• The following applies to the evaluation functions of variants 1 and 2: Associated elements are evaluated identically, in particular the units are the minimally evaluated elements of the ring (apart from the zero element).
• It can be shown that every Euclidean ring has a minimal evaluation function ; this is of the above variant 2. There is even an algorithm for its iterative determination. However, finding a closed form for this minimal evaluation function is generally very laborious.
• Every Euclidean ring is a main ideal domain , because if there is a minimally valued element of an ideal , then it is , therefore, a main ideal . In particular, every Euclidean ring is factorial .${\ displaystyle a}$ ${\ displaystyle I}$${\ displaystyle I = (a)}$

## Examples of Euclidean and non-Euclidean rings

• The ring of whole numbers is a Euclidean ring. The most natural choice for a Euclidean amount is The minimum Euclidean amount of an integer is given by the length of the binary representation of its absolute amount.${\ displaystyle \ mathbb {Z}}$${\ displaystyle g \ colon \ mathbb {Z} \ to \ mathbb {N},}$ ${\ displaystyle x \ mapsto | x |.}$
• Each body is a Euclidean ring with evaluation function and for${\ displaystyle K}$${\ displaystyle g (0) = 0}$${\ displaystyle g (a) = 1}$${\ displaystyle a \ in K \ setminus \ {0 \}}$
• The polynomial ring over a body in a variable is a Euclidean ring, where the Euclidean norm is given by the degree of a polynomial ; this is already the minimal Euclidean norm.${\ displaystyle K [X]}$ ${\ displaystyle K}$ ${\ displaystyle X}$
• In contrast, z. B. the polynomial ring is not a Euclidean ring, since the ideal is not a main ideal .${\ displaystyle \ mathbb {Z} [X]}$${\ displaystyle (X, 2)}$
• The ring of Gaussian numbers with the square norm (absolute value) is a Euclidean ring.${\ displaystyle \ mathbb {Z} [\ mathrm {i}]}$${\ displaystyle g: \ mathbb {Z} [\ mathrm {i}] \ to \ mathbb {N},}$ ${\ displaystyle (a + b \ mathrm {i}) \ mapsto a ^ {2} + b ^ {2}}$
• The ring is not Euclidean, because 4 and 4 have no GCF (two are “maximum common factors” and 2, but which are relatively prime ).${\ displaystyle \ mathbb {Z} [{\ sqrt {-3}}]}$${\ displaystyle 2 + 2 {\ sqrt {-3}}}$${\ displaystyle 1 + {\ sqrt {-3}}}$
• The totality ring of the square body with square-free is Euclidean with the square norm if and only if one of the following 21 numbers is:${\ displaystyle \ mathbb {Q} ({\ sqrt {d}})}$ ${\ displaystyle d \ in \ mathbb {Z}}$${\ displaystyle d}$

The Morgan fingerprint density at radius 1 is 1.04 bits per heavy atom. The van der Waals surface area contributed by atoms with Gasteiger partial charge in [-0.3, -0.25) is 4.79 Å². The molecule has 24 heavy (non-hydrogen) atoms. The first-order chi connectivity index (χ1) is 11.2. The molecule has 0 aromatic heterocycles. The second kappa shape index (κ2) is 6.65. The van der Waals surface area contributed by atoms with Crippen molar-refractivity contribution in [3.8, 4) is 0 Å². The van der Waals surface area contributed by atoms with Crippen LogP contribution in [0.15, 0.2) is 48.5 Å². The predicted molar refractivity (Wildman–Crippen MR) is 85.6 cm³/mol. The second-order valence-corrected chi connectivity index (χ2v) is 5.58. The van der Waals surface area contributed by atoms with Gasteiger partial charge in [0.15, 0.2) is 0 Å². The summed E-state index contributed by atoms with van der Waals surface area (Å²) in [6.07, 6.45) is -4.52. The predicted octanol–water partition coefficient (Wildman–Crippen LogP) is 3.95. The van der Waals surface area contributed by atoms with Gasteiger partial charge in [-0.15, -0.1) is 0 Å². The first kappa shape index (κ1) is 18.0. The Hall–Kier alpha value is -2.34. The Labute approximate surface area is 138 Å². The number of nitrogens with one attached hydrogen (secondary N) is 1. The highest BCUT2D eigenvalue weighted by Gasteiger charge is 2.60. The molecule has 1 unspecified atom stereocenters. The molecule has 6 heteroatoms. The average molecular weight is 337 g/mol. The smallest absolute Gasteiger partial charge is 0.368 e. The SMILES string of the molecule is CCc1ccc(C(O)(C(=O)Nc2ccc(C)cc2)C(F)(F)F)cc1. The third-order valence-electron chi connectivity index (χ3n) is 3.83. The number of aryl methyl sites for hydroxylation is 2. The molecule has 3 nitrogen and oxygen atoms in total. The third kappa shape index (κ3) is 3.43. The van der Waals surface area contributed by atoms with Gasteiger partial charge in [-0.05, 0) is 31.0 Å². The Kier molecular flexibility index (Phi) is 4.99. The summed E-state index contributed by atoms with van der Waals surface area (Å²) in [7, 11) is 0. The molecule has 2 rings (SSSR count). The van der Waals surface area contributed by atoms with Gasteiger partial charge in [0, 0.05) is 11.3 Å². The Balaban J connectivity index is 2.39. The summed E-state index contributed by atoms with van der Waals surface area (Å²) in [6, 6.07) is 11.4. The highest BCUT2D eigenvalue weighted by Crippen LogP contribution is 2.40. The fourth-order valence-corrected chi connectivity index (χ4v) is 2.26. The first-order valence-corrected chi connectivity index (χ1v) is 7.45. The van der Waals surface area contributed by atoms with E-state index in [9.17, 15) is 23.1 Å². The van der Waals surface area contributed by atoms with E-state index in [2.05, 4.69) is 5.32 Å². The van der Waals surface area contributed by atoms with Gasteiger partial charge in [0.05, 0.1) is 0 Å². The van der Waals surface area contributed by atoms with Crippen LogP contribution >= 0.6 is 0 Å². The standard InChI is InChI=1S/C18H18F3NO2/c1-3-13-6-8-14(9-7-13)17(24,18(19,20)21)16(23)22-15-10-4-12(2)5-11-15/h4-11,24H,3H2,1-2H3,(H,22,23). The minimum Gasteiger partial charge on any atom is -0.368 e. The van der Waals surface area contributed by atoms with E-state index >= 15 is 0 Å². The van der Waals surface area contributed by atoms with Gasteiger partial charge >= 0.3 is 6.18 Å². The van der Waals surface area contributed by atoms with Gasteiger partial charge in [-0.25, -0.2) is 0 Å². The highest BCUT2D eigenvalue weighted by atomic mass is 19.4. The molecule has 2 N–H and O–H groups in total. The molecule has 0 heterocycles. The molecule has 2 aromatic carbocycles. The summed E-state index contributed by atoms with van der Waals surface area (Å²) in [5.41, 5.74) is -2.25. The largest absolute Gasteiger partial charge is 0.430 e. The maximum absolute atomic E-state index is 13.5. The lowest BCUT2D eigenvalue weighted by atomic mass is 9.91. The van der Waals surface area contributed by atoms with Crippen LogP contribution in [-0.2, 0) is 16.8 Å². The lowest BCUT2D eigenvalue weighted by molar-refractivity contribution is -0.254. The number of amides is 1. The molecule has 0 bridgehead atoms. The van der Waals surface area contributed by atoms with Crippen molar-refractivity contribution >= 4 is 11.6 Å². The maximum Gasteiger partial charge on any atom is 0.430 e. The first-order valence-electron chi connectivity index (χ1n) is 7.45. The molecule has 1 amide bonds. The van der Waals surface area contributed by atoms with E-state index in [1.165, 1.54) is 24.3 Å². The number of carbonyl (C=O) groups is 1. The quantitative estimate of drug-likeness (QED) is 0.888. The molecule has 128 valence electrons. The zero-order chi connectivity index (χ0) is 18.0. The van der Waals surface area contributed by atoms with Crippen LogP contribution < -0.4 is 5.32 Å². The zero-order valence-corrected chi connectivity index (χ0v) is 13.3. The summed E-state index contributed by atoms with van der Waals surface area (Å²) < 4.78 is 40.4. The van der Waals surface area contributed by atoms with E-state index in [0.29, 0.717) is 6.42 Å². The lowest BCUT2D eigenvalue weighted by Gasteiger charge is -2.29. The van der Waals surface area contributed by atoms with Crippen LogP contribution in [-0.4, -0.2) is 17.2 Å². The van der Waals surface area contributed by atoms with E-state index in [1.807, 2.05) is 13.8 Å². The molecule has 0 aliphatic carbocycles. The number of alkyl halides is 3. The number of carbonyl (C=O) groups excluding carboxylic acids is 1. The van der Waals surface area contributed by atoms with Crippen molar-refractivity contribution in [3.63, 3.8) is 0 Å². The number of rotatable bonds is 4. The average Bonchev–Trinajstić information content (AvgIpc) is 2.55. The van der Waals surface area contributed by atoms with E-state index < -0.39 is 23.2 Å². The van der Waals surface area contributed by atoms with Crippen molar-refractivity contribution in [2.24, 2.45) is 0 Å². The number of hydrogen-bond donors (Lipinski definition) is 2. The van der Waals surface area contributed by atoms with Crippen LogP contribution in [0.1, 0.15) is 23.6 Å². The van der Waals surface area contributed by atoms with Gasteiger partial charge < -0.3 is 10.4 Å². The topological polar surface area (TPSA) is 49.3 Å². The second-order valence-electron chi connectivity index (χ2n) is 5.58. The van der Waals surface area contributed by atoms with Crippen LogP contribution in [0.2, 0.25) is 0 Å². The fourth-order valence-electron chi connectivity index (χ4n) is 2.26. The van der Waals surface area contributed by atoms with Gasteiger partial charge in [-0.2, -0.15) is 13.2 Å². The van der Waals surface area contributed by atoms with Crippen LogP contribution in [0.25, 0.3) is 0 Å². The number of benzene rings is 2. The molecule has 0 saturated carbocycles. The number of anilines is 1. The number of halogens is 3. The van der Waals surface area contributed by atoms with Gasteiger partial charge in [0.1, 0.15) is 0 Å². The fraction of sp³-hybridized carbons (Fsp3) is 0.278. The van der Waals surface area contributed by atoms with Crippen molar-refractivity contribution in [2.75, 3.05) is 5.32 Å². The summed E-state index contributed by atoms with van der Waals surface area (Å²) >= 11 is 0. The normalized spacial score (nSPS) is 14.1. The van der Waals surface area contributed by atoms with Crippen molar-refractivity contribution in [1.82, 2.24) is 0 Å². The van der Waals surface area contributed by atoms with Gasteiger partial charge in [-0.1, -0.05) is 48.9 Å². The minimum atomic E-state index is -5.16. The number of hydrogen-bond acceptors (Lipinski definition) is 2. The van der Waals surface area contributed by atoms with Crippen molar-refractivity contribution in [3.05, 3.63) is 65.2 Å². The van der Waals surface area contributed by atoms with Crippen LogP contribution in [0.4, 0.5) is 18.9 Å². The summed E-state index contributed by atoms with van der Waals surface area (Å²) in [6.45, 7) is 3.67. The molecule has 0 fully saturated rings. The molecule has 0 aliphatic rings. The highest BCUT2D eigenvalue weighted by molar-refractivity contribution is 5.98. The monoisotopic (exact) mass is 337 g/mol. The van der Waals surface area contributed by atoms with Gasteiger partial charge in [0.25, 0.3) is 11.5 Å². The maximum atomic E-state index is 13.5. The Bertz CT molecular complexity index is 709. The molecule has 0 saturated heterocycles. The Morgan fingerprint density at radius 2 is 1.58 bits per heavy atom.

-11, -7, -3, -2, -1, 2, 3, 5, 6, 7, 11, 13, 17, 19, 21, 29, 33, 37, 41, 57, 73
${\ displaystyle d = -1}$corresponds to the Gaussian numbers , the
Eisenstein numbers and the ring . However, there are others, e.g. B. for which the ring is Euclidean with a different norm .${\ displaystyle d = -3}$ ${\ displaystyle \ mathbb {Z} [{\ tfrac {-1 + {\ sqrt {-3}}} {2}}]}$${\ displaystyle d = 5}$${\ displaystyle \ mathbb {Z} [{\ tfrac {1 + {\ sqrt {5}}} {2}}].}$
${\ displaystyle d = 69}$

## Generalization to rings with zero divisors

The definitions can be transferred to rings that are not free of zero divisors . The above statements about the different variants of definitions remain, whereby the inequality for may have to be demanded. As in the zero divisor case, such rings have the property that every ideal is a main ideal . They are therefore a main ideal ring in the broader sense (“principal ideal ring” or PIR), but not a main ideal area (“principal ideal domain” or PID). ${\ displaystyle g (xy) \ geq g (x)}$${\ displaystyle xy \ neq 0}$

## Generalization to non-commutative rings

The definitions can even be generalized to non-commutative rings, one then speaks of left or right euclidean. The Hurwitzquaternionen are an example of a non-commutative ring with its standard as is as the Euclidean norm both left and rechtseuklidisch.

## Individual evidence

1. ^ Kurt Meyberg: Algebra - Part 1 , Carl Hanser Verlag Munich, Vienna.
2. ^ A b Pierre Samuel : About Euclidean rings . In: Journal of Algebra . tape 19 , no. 2 , October 1971, ISSN  0021-8693 , p. 282-301 , doi : 10.1016 / 0021-8693 (71) 90110-4 .
3. ^ Bernhard Hornfeck: Algebra . 3rd edition, deGruyter 1976. ISBN 3-11-006784-6 , p. 142
4. László Rédei: On the question of the Euclidean algorithm in quadratic number fields . In: Mathematical Annals . 118, 1942, pp. 588-608.
5. Eric W. Weisstein : Quadratic Field . In: MathWorld (English).